Just after San Luis I was surprised to see a kilometer post with the number eighty on, counting down the kilometers to the next town. Rare is it that the countdown is more than sixteen, so frequently do the Philippine towns come. This would be more than triple the longest stretch I had gone on this trip between towns. Though my map had showed no towns, I figured there had to be a few villages along the way. I had plenty of food to last me though the day and into the next if I couldn't mange those fifty miles before dark. And water was no concern, as there would be frequent springs along the way if these mountains were like all the others I had ridden through on this trip. I had only used my filter once so far, so would be happy to justify having brought it.
It wasn't until several miles into the climb that I hit the first unpaved stretch. They became longer and more frequent until the dirt and gravel took over for good. I could climb at pretty much the same pace as if the road were paved, but on the descents I had to hold my speed to under eight miles per hour, about a third of what I would have been doing if the road were paved. That was painfully discouraging, especially since I had to be so vigilant not to hit a rock at speed and couldn't glory in the descent.
The road was under construction, slowing me in spots and even bringing me to a halt for as much as fifteen minutes while crews went about their work. A narrow temporary bridge too circumvented one of the many streams crossing the road.
Still it was a most glorious ride. I fell into an effortless rhythm that freed my mind to wander for one of the rare times here in the Philippines. Making steady progress on the dirt, realizing I had the energy to do the fifty miles to the next town and wouldn't have to try to camp somewhere along the way, had me happy to be biking and not lounging. My thought drifted to other great rides on dirt roads--one thousand miles up the Alaskan Highway, three hundred miles in Bolivia, one hundred miles over the Sierra Madres in Mexico and other significant stretches in Iceland and the Himalayas and the Andes. One memory led to another. When I'd be brought back to my present reality I knew these were memorable miles that I'd be reveling over in the years to come as well.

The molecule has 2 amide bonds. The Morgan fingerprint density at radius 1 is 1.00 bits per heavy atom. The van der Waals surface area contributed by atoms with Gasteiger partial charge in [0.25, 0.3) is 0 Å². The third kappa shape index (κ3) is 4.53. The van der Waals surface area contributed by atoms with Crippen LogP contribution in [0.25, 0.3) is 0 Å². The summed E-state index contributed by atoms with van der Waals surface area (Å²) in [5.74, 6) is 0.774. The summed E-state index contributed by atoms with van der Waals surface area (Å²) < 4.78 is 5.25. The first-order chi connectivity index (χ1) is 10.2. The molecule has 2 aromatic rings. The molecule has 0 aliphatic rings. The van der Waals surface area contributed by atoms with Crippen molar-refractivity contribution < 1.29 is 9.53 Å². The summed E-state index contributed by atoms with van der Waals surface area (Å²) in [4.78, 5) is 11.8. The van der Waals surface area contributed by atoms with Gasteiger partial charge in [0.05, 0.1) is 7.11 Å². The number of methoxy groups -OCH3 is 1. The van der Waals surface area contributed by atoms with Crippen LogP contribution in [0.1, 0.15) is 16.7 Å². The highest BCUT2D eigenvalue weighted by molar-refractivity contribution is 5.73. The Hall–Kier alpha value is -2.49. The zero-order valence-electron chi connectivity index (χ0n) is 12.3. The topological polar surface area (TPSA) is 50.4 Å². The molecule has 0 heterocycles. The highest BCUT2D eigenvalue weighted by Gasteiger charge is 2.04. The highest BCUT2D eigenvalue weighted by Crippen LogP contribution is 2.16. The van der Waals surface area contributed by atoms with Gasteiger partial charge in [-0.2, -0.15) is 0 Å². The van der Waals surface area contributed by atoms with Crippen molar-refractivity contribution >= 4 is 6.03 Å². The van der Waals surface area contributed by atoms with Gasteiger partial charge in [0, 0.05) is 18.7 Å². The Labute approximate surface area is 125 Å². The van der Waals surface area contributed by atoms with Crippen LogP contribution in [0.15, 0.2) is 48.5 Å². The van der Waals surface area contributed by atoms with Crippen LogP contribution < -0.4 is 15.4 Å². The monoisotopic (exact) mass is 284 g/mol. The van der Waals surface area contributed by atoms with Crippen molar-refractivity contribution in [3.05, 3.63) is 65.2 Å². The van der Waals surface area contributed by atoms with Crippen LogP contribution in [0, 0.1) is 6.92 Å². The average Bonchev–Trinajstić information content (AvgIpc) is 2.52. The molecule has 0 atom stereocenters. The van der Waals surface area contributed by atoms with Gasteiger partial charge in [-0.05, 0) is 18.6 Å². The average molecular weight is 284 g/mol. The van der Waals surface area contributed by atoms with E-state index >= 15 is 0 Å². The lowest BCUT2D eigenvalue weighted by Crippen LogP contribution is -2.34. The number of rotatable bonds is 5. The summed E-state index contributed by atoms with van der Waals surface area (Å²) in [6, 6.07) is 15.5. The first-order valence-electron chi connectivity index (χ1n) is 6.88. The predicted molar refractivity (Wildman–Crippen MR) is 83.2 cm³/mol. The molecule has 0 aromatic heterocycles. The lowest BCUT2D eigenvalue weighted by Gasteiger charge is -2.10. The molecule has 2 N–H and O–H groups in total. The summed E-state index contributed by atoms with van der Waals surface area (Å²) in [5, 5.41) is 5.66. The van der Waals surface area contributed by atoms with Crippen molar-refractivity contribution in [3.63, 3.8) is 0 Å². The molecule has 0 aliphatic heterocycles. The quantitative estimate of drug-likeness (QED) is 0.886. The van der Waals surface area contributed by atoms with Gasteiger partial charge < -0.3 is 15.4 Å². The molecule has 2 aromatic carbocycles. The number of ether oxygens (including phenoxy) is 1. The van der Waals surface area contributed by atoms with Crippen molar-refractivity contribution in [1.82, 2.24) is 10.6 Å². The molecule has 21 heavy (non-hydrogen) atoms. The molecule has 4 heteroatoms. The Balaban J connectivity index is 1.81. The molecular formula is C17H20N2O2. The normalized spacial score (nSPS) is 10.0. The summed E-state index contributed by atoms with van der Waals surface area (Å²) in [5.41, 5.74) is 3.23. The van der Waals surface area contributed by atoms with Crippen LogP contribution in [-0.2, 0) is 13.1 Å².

There were a few homes on the road that had empty cases of soft drinks out front. At each I was told they had no drinks at present. I was in no great need. A cold, flavorful drink would just be a nice alternative to the warm water in my bottles. Coming up on noon with less than twenty-five miles to civilization and Bongaban I came to a small cluster of homes, one of which had hard-boiled eggs and mangoes and cold drinks. It was a wonderful oasis. The short stretch past these dwellings was paved. Whenever I came to such a stretch, usually at a bend in the road where a stream was coming down from a ravine, I hoped that it signaled the road would be paved the rest of the way. That moment didn't come until nearly ten miles before Bongaban.